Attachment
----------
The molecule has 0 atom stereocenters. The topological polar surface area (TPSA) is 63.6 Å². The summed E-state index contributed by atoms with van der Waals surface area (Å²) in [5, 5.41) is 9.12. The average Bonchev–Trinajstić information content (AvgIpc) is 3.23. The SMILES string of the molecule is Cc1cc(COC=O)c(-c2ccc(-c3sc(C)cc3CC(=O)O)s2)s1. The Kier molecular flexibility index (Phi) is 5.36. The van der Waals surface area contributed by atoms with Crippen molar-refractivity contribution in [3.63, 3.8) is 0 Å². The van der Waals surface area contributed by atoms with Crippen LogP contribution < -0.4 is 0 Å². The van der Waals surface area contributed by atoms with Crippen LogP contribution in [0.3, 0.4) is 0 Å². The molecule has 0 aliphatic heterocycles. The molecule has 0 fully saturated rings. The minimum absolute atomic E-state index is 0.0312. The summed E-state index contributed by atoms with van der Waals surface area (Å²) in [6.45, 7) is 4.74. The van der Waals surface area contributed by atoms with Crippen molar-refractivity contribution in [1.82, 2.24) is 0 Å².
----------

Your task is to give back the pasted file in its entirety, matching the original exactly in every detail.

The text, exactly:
The molecule has 0 atom stereocenters. The topological polar surface area (TPSA) is 63.6 Å². The summed E-state index contributed by atoms with van der Waals surface area (Å²) in [5, 5.41) is 9.12. The average Bonchev–Trinajstić information content (AvgIpc) is 3.23. The SMILES string of the molecule is Cc1cc(COC=O)c(-c2ccc(-c3sc(C)cc3CC(=O)O)s2)s1. The Kier molecular flexibility index (Phi) is 5.36. The van der Waals surface area contributed by atoms with Crippen molar-refractivity contribution in [3.63, 3.8) is 0 Å². The van der Waals surface area contributed by atoms with Crippen LogP contribution < -0.4 is 0 Å². The van der Waals surface area contributed by atoms with Crippen LogP contribution in [0.3, 0.4) is 0 Å². The molecule has 0 aliphatic heterocycles. The molecule has 0 fully saturated rings. The minimum absolute atomic E-state index is 0.0312. The summed E-state index contributed by atoms with van der Waals surface area (Å²) in [6.45, 7) is 4.74. The van der Waals surface area contributed by atoms with Crippen molar-refractivity contribution in [1.82, 2.24) is 0 Å².